This teenage tragedy song tells the story of a young couple who are out on a date when their car crashes. The driver - the guy - blacks out. When he comes to, he holds the girl in his arms and gives her one last kiss before she dies. He knows she's in heaven, so he's doing his best to be good so he can see her again someday.
Sadly, it's based on a true story.
On December 22, 1962, five teenagers were riding in a 1954 Chevy Impala on Highway 341 in rural Barnesville, Georgia. The driver was J.L Hancock, a 16-year-old who was dating Jeanette Clark, also 16 and riding in the front seat next to him. Beside her was Wayne Cooper; two other passengers, Jewel Emerson and Ed Shockley, were in the back seat.
It was foggy, and by the time Hancock saw a flatbed truck stalled on the highway, it was too late. He crashed into it, going under the truck and killing everyone in the front seat; the two passengers in the back survived with serious injuries.
This was written by Wayne Cochran, who lived on Route 1941 in Georgia, which was about 15 miles away from the crash. It was a busy road, and Cochran saw lots of accidents on it. He was working on a song based on all the crashes he saw, and was about halfway done with it when he heard about the wreck in Barnesville. There was an intense emotional response from the community after the tragedy, and Cochran used those feelings to finish the song, which he dedicated it to Jeanette Clark.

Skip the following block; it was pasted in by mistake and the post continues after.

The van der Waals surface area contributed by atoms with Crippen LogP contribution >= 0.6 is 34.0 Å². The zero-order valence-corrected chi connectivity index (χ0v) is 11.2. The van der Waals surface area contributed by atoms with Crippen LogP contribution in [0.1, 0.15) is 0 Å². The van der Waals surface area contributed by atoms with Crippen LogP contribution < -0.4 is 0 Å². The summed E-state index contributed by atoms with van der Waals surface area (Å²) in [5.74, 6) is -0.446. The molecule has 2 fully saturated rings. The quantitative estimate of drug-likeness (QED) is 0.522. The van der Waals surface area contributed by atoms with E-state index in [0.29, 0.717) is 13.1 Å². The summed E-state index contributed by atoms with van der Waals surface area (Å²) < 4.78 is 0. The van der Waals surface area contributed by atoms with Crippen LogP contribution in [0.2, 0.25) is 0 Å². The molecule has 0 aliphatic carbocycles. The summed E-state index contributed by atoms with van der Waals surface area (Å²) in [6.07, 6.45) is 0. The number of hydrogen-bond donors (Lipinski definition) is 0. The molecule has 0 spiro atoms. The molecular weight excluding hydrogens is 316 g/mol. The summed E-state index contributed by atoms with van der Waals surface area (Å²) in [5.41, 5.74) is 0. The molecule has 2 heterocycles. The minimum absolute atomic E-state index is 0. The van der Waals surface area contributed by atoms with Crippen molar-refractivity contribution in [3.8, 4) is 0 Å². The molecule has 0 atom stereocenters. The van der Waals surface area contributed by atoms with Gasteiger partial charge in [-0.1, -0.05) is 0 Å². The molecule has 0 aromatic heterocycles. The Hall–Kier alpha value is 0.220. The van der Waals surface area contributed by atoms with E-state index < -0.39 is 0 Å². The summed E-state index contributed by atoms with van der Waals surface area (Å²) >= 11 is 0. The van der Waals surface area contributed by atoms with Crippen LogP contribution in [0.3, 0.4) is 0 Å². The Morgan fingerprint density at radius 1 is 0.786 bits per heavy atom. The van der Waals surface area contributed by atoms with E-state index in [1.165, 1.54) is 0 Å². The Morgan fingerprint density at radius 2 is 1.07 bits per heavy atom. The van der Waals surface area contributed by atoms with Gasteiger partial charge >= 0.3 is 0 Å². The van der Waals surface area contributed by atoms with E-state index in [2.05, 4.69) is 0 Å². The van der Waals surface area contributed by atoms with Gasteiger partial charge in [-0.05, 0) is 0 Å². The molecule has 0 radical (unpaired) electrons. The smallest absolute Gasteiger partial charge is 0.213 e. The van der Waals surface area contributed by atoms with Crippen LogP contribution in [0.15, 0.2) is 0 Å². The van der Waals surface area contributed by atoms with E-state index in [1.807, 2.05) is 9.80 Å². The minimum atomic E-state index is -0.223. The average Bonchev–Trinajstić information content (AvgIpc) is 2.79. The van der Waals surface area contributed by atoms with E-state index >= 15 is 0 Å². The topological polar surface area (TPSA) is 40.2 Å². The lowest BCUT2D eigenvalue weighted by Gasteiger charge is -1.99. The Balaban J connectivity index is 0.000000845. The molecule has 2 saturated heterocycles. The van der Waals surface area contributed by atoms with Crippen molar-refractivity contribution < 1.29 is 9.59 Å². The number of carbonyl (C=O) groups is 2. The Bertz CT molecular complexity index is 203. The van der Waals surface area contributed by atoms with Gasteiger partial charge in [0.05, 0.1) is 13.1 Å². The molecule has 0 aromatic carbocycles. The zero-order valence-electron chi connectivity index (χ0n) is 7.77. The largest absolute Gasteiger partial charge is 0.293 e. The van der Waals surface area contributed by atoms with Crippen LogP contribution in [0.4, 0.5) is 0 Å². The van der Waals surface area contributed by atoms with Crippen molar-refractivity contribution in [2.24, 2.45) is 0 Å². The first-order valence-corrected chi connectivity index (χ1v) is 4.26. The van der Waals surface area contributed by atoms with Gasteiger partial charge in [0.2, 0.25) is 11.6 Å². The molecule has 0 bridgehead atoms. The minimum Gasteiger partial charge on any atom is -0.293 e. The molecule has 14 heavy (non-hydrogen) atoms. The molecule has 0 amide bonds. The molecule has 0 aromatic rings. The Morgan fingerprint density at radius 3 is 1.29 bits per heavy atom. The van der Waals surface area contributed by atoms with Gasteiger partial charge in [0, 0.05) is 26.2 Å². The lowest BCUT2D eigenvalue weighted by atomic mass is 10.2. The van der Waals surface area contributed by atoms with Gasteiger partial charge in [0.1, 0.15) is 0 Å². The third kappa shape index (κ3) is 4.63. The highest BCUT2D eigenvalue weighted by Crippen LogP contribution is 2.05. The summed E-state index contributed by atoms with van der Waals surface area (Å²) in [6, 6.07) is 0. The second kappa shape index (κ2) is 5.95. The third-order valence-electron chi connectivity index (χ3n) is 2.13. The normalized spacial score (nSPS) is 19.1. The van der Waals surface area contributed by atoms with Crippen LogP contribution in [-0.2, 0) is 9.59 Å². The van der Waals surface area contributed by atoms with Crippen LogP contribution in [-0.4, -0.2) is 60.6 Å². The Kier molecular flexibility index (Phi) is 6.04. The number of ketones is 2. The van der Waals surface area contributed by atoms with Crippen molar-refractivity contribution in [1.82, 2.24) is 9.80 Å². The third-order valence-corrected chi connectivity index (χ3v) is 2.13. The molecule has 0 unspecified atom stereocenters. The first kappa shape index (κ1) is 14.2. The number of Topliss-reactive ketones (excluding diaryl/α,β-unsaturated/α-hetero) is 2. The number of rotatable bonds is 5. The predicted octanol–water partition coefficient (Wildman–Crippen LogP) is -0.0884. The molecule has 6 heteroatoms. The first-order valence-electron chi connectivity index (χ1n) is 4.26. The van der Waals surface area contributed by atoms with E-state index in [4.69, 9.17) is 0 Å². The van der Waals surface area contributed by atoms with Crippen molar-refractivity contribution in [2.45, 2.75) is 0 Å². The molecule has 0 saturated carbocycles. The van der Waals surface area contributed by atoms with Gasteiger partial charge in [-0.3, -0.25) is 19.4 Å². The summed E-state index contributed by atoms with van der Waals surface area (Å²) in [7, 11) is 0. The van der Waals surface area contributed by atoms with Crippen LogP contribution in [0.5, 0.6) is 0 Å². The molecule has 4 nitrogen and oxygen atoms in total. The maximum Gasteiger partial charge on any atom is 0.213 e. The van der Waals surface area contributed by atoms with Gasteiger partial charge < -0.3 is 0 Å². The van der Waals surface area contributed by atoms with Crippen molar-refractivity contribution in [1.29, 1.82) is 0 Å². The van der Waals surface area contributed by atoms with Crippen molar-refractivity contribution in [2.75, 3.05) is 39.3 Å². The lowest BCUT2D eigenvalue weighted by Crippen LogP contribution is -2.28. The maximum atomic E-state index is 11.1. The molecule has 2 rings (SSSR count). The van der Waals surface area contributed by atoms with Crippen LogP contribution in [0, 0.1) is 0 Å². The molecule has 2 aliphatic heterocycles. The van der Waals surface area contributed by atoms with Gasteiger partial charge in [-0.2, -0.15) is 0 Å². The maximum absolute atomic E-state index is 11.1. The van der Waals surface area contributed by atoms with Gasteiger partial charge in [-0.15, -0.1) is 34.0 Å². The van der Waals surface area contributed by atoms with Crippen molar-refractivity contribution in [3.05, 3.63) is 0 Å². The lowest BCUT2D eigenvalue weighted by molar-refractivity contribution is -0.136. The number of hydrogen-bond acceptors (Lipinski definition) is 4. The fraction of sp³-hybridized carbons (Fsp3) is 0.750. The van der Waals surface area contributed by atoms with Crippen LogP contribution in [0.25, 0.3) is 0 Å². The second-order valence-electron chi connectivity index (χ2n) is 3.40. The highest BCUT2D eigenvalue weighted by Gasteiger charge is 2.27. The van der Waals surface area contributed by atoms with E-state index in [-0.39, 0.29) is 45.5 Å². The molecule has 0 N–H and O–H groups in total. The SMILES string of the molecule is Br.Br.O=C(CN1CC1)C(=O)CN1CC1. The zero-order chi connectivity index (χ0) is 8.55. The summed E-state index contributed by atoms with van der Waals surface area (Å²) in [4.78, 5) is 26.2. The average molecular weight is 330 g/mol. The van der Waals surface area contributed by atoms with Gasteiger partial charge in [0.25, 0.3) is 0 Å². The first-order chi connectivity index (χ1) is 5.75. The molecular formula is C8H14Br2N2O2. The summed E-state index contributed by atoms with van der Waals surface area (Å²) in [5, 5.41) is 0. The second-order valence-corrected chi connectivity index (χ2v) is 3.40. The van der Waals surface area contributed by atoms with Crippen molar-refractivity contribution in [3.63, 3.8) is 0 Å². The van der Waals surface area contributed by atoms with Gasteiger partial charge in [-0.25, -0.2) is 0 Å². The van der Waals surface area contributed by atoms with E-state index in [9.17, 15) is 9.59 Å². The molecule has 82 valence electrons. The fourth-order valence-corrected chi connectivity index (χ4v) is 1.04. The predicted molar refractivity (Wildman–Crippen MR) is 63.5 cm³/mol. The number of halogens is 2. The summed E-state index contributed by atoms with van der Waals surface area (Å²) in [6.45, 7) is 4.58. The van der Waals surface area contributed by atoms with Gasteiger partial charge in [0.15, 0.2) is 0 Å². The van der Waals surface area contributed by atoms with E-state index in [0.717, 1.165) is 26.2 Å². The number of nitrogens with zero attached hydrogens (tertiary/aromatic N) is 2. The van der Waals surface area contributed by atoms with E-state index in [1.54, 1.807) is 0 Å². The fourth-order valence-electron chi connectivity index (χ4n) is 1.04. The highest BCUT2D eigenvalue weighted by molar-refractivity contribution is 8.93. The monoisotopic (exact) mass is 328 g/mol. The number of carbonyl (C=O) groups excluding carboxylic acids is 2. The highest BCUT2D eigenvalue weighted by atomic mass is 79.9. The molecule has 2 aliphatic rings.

Cochran's version was a local hit in Georgia, which prompted a Texas record company to record it with J. Frank Wilson and release it nationally.
Cochran named the song "Last Kiss" because it was the dramatic high point of the song, and also because there was a song out by Floyd Cramer called "Last Date."
Copies of Cochran's original version were sold out of the trunks of cars; Major Bill Smith (producer of "Hey Paula" by Paul and Paula) bought a copy and persuaded J. Frank Wilson & the Cavaliers to cover it.
Cochran went on to have limited success in the Miami area playing Rhythm & Blues with his band Wayne Cochran And The C.C. Riders. He wrote "Going Back To Miami," which was featured on the Blues Brothers live album. The bass player for Wayne Cochran and the C.C. Riders was Jaco Pastorius, who went on to revolutionize the electric bass.
In 1973, this was revived in Canada by the group Wednesday. Their version went to #1 there and earned several Juno nominations, and an RPM award for outstanding record sales in Canada. It also was released in the US the same year, selling over 200,000 copies.
Pearl Jam introduced this to a new audience when they released it as a single in 1999. Their version also went to #2.
The band's producer, Son Roush, subsequently split the group to place lead singer J. Frank Wilson with better musicians. Four months after the release of this song, the new band were touring in Ohio. At about 5:15 a.m., Roush apparently fell asleep at the wheel. The car drifted left of center and rammed head-on into a trailer truck. Roush was killed instantly. Wilson survived with a few broken ribs and a broken ankle, but went right on with the tour, taking only a week off. People still remember him coming out on the stage on crutches to sing "Last Kiss" and "Hey, Little One." The second accident is what pushed this song to #2 on the national charts.
J. Frank Wilson & the Cavaliers never again cracked the Top 40. Wilson later retired from music and went to work in a nursing home. He died in 1991 at 49.